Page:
The United States, at the urging of Secretary of State John Foster Dulles, shunned the conference and was not officially represented. However, the administration issued a series of statements during the lead-up to the Conference. These suggested that the US would provide economic aid, and attempted to reframe the issue of colonialism as a threat by China and the Eastern Bloc.
Representative Adam Clayton Powell, Jr. (D-N.Y.) attended the conference, sponsored by Ebony and Jet magazines instead of the U.S. government. Powell spoke at some length in favor of American foreign policy there which assisted the United States's standing with the Non-Aligned. When Powell returned to the United States, he urged President Dwight D. Eisenhower and Congress to oppose colonialism and pay attention to the priorities of emerging Third World nations.
African American author Richard Wright attended the conference with funding from the Congress for Cultural Freedom. Wright spent about three weeks in Indonesia, devoting a week to attending the conference and the rest of his time to interacting with Indonesian artists and intellectuals in preparation to write several articles and a book on his trip to Indonesia and attendance at the conference. Wright's essays on the trip appeared in several Congress for Cultural Freedom magazines, and his book on the trip was published as The Color Curtain: A Report on the Bandung Conference. Several of the artists and intellectuals with whom Wright interacted (including Mochtar Lubis, Asrul Sani, Sitor Situmorang, and Beb Vuyk) continued discussing Wright's visit after he left Indonesia.
The conference was followed by the Afro-Asian People's Solidarity Conference in Cairo in September (1957) and the Belgrade Conference (1961), which led to the establishment of the Non-Aligned Movement. In later years, conflicts between the nonaligned nations eroded the solidarity expressed at Bandung.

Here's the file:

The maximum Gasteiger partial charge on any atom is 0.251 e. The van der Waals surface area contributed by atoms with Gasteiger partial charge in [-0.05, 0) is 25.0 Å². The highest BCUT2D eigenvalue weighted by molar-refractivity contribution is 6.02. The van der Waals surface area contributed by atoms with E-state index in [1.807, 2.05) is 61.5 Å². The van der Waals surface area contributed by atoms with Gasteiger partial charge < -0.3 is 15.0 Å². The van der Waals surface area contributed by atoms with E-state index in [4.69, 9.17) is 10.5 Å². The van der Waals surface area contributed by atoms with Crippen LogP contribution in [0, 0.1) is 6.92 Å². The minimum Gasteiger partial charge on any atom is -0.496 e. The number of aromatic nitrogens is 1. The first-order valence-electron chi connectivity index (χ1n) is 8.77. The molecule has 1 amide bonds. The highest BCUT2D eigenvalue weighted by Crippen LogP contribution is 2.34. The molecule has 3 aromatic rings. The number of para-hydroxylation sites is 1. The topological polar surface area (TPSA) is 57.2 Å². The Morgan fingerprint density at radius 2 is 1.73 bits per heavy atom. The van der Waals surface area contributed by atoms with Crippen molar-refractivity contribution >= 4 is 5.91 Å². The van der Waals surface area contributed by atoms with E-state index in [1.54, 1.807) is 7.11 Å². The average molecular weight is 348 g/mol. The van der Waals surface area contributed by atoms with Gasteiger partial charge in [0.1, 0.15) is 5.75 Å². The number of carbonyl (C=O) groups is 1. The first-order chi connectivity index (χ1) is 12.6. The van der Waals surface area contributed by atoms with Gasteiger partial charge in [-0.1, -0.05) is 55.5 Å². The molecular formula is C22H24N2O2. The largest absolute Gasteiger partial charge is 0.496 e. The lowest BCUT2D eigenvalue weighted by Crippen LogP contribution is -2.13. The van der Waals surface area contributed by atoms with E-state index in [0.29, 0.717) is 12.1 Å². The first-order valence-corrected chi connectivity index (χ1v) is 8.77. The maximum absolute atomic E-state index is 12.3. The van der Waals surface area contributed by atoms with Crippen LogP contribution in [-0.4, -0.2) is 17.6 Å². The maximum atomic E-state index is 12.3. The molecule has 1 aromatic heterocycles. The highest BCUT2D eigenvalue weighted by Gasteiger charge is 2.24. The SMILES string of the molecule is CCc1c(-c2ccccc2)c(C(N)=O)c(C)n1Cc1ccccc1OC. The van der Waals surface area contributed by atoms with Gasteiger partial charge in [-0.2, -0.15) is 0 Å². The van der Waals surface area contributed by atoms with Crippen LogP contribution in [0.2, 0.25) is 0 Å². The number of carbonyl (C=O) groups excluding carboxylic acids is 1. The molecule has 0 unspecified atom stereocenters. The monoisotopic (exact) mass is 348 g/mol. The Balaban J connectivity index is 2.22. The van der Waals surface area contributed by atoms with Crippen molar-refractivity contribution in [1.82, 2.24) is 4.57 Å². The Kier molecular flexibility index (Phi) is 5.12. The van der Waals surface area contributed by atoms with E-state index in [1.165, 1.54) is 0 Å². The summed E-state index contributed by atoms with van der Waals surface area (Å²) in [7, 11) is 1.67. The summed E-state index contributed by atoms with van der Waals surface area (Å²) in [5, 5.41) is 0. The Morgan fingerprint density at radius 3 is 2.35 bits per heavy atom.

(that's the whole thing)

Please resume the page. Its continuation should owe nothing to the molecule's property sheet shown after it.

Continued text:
To mark the 50th anniversary of The Summit, Heads of State and Government of Asian-African countries attended a new Asian-African Summit from 20–24 April 2005 in Bandung and Jakarta. Some sessions of the new conference took place in Gedung Merdeka (Independence Building), the venue of the original conference. Of the 106 nations invited to the historic summit, 89 were represented by their heads of state or government or ministers. The Summit was attended by 54 Asian and 52 African countries.
The 2005 Asian African Summit yielded, inter-alia, the Declaration of the New Asian–African Strategic Partnership (NAASP), the Joint Ministerial Statement on the NAASP Plan of Action, and the Joint Asian African Leaders’ Statement on Tsunami, Earthquake and other Natural Disasters. The conclusion of aforementioned declaration of NAASP is the Nawasila (nine principles) supporting political, economic, and socio-cultural cooperation.
The Summit concluded a follow-up mechanism for institutionalization process in the form of Summit concurrent with Business Summit every four years, Ministerial Meeting every two years, and Sectoral Ministerial as well as Technical Meeting if deemed necessary.
On the 60th anniversary of the Asian-African Conference and the 10th anniversary of the NAASP, a 3rd summit was held in Bandung and Jakarta from 21–25 April 2015, with the theme Strengthening South-South Cooperation to Promote World Peace and Prosperity. Delegates from 109 Asian and African countries, 16 observer countries and 25 international organizations participated.